The Sixth Amendment to the U.S. Constitution affords a defendant the right to a speedy and public trial, “to be confronted with the witnesses against him; to have compulsory means of discovery of the witnesses against him, and to have the assistance of counsel for is defence.”

The defense bar throughout the U.S. calls that  the confrontation clause, and in an underworld milieu increasingly populated with secret agents vying for dominance in the world of international espionage funded by crooked dealings, narcotics trafficking that far outstrips entire local economies, and a large population of public officials who are in the game for all they can grab, the nature of confidential information is king.

That’s why the City Attorney’s office battled tooth and nail to keep the subject out of the record in the Twin Peaks trials, appealing to the Attorney General that the ongoing investigation and the work product of law enforcement dictates that the information is excepted from the public record and cannot be revealed for any reason.

All that came to a screeching halt during the noon hour on Wednesday.

When the Judge emerged from his chambers, he calmly stated that the identity of the undercover informants has a real part in the issue of guilt or innocence of Jake Carrizal, and must of needs become part of the record. The individuals are in fact witnesses, and their identities revealed in order to allow Carrizal the opportunity to be confronted in public with their allegations. Anything less is a  proceeding in a kangaroo court.

He uttered his ruling verbally with the proviso that the information not be revealed to the public, but used “for trial purposes only.”

This set the legal world abuzz – statewide. Many experts hold that such an order isn’t worth the paper it’s written on, that there are conditions precedent that must be observed, the order having been set in type, the ramifications of its scope known and thereby adjudged and decreed for the permanent record.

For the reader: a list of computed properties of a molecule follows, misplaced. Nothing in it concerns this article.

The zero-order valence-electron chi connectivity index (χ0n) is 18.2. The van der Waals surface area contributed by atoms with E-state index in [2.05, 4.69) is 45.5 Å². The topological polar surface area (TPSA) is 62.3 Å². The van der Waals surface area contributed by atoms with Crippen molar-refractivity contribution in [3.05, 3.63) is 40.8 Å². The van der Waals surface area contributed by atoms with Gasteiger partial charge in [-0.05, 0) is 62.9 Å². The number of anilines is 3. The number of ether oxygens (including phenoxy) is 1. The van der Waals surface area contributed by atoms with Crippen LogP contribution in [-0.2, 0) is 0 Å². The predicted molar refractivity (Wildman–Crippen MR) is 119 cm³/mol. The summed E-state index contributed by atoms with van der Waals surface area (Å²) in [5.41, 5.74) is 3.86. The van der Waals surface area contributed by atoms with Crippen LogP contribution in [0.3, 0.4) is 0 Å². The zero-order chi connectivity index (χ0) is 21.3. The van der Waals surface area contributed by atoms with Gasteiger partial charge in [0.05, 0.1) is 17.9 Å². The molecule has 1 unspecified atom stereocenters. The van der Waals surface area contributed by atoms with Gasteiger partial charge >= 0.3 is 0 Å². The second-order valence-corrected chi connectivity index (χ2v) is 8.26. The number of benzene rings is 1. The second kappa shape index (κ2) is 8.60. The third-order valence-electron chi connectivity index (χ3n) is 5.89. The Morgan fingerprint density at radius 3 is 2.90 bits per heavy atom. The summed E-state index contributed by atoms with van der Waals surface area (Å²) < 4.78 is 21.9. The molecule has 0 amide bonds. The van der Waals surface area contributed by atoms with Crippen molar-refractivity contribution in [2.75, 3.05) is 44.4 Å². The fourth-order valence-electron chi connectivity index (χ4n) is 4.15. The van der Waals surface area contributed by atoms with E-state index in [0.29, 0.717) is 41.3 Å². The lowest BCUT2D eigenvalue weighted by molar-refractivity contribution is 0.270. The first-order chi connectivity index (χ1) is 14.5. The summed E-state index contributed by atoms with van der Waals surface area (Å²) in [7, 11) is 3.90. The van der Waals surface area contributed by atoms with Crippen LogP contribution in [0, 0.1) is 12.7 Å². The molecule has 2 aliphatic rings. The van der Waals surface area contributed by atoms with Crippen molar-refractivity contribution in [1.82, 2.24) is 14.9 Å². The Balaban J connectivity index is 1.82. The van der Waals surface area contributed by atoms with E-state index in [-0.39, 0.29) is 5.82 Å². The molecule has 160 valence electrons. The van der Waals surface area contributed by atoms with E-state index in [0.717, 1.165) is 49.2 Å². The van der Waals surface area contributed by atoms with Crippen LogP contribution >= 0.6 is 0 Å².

As the news flashed forth, this order set the columns of social media ablaze. Almost immediately, defense counsel Casie Gotro revealed the identity of the mysterious man in the blue shirt, who appears to have signaled the assailants when the Bandidos were arriving on their motorcycles by a circuitous route through the parking lots of the Central Texas Marketplace between the Twin Peaks and Don Carlos restaurants.

He is allegedly a public employee of the Road and Bridge Department.

As he did so, he ran with knees and hands pumping through the front door of the Don Carlos bistro, where his image is clearly captured on video surveillance cameras, as it was on the sidewalk.

He is a witness and his name is on a subpoena the defense wants to serve on him. That’s a matter of public record in Cause No. 2015-2263-C2, State of Texas v. Christopher Jacob Carrizal

Curiously, neither he, nor gang expert Detective Rogers were called as witnesses in the state’s long, drawn-out case against the Bandido Carrizal, which began on October 9 and will resume on November 6, the span of an entire lunar cycle.

Selah.

It is written. The moon is a harsh mistress.

So mote it be.

  • The Legendary

5 thoughts on “Twin Peaks – Resist Snitch Disclosure To Bitter End”

  1. So, by continually stating, “when the Bandits arrived”, you’re actually saying that no other Bandits were there until Dallas showed up? So Mitchell, who was there, greated the Cossacks as the dismounted (shown on video) is not actually a Bandit? So are you also saying that of the 155 indicted, 60 being Cossacks or support, the remaining 95 in the Red and Gold, weren’t there? Holy crap, conspiracy after conspiracy. Either imaginative on levels we’ll never comprehend or you’re just full of shit.
    Ever thought about a career writing children’s books?